Psychologial Resiliency and Recovery in Yoga and Āyurveda

Āyurveda recognizes that some people become sick while others remain healthy when exposed to the same disease causing factors.[1] Some people quickly recover while others suffer for long periods of time. In western psychology, this is discussed as some people having more resiliency than others. For example, while a group of soldiers may experience the same event, some will get Post Traumatic Stress Disorder (PTSD) while others will not.

Resilience is the ability to maintain and/or regain equilibrium (sattva) and sustained positive functioning in the face of strained physical or psychological challenge. Western definitions of resilience vary greatly whether to differentiate ‘maintaining’ and ‘regaining’ equilibrium.[2] According to Āyurveda, vyādhi-kṣama-tva[3] has two aspects.[4] It is the strength to fight manifested disease or trauma known as recovery (vyādhi-bala-virodhi-tva).[5] It is also the capability of resisting disease or the negative impact of trauma (vyādhyutpāda-pratibandaka-tva).[6]

According to Yoga chikitsā and Āyurveda, mental equilibrium (sattva) is the foundation of mental health. Psychological resiliency is rooted in the strength (bala) of internal factors that allow a person to return to balance (sattva) after a challenging or traumatic event. Yoga and Āyurveda teach that the body-mind is inherently endowed with its own power to heal itself and return to its inherent nature (svabhāvoparamavāda). In this way, it is not just about fighting the disease/disorder, but about supporting the person’s own abilities to overcome what they are suffering. This requires primarily utilizing their strengths (anukūla) to help them uplift themselves. This is a support to the person’s own innate ability to heal. Then to help the person overcome their weaknesses (pratikūla) to not fall into the same issues again and again.

The Vedic approach sees three archetypal factors (kāraka), the Sun, Moon and Jupiter, as the tripod which allows a person to overcome challenge and return to equilibrium (sattva). They represent the spectrum in the areas of sense of self/pride, healthy attachment style, and beneficial meaning making. A weakness in anyone of these will make dealing with stressful situations more difficult.

The Sun indicates the sense of self, the level of pride or shame that a person experiences. It indicates self-esteem, autonomy, and the belief that one can influence one’s surrounding and the outcome of events. When a person has a strong sense of self, they work to manifest their intentions in the world. When a person believes they influence the outcome of events, they have motivation to engage and create a difference. In this way, the archetype of the Sun indicates the power to persevere. The archetype of the Sun is hurt most by repeated abuse, shaming, feeling helpless, and lack of role models. Somatically, the condition of the Sun archetype is reflected in the solar plexus, spine, ability to take up space, boundary awareness and strength of the voice.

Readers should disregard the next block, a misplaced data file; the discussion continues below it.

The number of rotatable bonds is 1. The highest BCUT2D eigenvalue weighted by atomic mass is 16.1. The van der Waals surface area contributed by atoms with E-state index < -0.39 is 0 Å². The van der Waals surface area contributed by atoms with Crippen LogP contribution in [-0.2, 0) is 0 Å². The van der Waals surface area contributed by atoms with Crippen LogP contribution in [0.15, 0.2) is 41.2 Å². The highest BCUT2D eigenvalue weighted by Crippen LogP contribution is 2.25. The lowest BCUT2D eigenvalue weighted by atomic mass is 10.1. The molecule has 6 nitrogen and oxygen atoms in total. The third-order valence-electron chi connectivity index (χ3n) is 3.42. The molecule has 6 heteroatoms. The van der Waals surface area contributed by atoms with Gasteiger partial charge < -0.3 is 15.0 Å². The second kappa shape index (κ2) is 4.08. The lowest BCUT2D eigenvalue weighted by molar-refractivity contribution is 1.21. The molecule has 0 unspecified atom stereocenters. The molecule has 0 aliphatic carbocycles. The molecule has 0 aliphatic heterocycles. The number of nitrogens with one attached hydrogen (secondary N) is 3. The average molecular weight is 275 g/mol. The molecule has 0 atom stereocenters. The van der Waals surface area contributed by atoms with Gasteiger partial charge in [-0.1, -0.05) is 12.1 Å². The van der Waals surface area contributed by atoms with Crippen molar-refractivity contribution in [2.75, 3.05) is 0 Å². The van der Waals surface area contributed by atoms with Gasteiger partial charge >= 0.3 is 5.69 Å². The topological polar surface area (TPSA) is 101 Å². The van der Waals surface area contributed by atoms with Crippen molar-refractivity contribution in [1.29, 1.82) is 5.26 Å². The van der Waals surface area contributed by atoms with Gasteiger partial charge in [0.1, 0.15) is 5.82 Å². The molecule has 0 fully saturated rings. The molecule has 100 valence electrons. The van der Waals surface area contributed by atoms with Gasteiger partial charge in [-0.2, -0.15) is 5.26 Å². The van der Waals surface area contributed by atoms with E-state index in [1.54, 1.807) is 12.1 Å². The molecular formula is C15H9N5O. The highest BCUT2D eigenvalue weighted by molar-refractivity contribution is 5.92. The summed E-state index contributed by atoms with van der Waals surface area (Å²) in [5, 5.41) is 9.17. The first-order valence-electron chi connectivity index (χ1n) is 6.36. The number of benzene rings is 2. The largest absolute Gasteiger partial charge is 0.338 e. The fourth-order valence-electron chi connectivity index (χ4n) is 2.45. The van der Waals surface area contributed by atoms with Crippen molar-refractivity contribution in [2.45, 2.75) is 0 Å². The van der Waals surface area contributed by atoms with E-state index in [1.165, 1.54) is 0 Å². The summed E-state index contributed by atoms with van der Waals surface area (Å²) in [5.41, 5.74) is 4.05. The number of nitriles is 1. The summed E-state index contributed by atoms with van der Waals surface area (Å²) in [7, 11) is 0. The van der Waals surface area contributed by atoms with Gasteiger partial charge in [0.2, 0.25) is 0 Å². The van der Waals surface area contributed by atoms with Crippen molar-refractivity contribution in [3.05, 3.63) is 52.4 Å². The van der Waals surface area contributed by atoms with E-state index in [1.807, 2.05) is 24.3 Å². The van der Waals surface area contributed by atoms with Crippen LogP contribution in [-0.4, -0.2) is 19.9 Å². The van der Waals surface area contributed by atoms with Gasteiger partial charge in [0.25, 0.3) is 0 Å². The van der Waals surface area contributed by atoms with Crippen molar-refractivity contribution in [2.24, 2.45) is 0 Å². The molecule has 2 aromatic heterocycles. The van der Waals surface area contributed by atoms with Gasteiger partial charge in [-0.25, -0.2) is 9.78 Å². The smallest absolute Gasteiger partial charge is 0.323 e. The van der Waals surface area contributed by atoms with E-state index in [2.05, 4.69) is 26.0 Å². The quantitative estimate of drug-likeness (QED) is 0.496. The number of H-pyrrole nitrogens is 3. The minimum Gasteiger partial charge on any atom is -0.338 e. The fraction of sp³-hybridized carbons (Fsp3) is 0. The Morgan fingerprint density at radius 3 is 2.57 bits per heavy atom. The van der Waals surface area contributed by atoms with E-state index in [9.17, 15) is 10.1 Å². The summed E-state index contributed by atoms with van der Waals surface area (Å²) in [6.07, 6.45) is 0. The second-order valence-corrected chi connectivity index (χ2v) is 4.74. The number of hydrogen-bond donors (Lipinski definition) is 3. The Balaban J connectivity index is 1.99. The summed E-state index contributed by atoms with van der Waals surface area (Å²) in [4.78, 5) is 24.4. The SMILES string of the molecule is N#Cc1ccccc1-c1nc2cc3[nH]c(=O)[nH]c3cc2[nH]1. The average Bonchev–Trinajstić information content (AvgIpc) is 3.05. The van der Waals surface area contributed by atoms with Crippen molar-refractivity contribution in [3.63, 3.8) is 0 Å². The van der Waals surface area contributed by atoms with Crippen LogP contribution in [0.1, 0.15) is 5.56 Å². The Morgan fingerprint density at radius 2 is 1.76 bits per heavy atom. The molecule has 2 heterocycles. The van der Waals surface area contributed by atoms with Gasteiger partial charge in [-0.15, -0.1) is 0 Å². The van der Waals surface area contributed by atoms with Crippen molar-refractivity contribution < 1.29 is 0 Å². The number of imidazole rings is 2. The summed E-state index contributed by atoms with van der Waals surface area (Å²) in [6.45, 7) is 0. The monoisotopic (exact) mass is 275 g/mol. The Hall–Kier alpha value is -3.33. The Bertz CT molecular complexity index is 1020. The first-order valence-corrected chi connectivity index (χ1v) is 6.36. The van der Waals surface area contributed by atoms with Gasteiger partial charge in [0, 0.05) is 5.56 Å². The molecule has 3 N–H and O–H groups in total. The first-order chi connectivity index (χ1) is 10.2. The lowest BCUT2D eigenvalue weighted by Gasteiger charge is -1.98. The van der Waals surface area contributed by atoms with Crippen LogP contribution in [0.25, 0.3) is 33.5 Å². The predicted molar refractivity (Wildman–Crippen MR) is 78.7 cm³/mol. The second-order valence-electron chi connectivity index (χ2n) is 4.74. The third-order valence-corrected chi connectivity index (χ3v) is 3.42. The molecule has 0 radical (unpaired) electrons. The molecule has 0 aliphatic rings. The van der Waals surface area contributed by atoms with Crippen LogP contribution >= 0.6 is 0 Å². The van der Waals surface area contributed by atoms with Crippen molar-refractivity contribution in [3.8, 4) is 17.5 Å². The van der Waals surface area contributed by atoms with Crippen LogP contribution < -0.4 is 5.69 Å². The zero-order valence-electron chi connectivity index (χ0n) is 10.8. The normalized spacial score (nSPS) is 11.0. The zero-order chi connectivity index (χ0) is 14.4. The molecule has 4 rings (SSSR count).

The Moon indicates one’s attachment style (level of secure relationships), which relates to the ability to cope with emotional upheavals and ability to process traumatic events. The Moon relates to socialization, the level of ease of relating, and community involvement. The Moon indicates the ability to have healthy vulnerability. It represents the levels of acceptance one can have for their present situation, which allows intimate, sensitive emotional material to be conscious and available to be processed. The Moon indicates one’s spectrum of positive emotions and the levels of trust and hope. It is trust and hope that allow one to have a positive attitude which supports persevering in negative situations. The archetype of the Moon is hurt most by high levels of stress in the environment, lack of safety and lack of security in early childhood (with the first year being the most important). Somatically, the condition of the Moon is seen in the demeanour, sense of self-care, ability to be open, intimate and vulnerable, steadiness of emotion/mind (sattva-bala), breath awareness and friendliness of voice. 

Jupiter indicates the process of decision making, the faculty of meaning making (beliefs) and the sense of purpose that meaning gives. This purpose and surrounding beliefs will inspire the direction one motivates themselves and the reasons for motivation. Jupiter also indicates awareness and the ability to consciously make choices. This gives the ability to think creatively instead of being reactive, as well as the ability to learn from negative experiences. Jupiter relates to pre-frontal cortex functions which are most compromised by traumatic experiences and loss of body awareness. Lack in the Jupiter archetype indicates short-sightedness, lack of long term planning, impulsiveness, a lack of self-reflection and inability to make or keep commitments. A strong Jupiter indicates good decision making in negative situations which cultivates beneficial actions.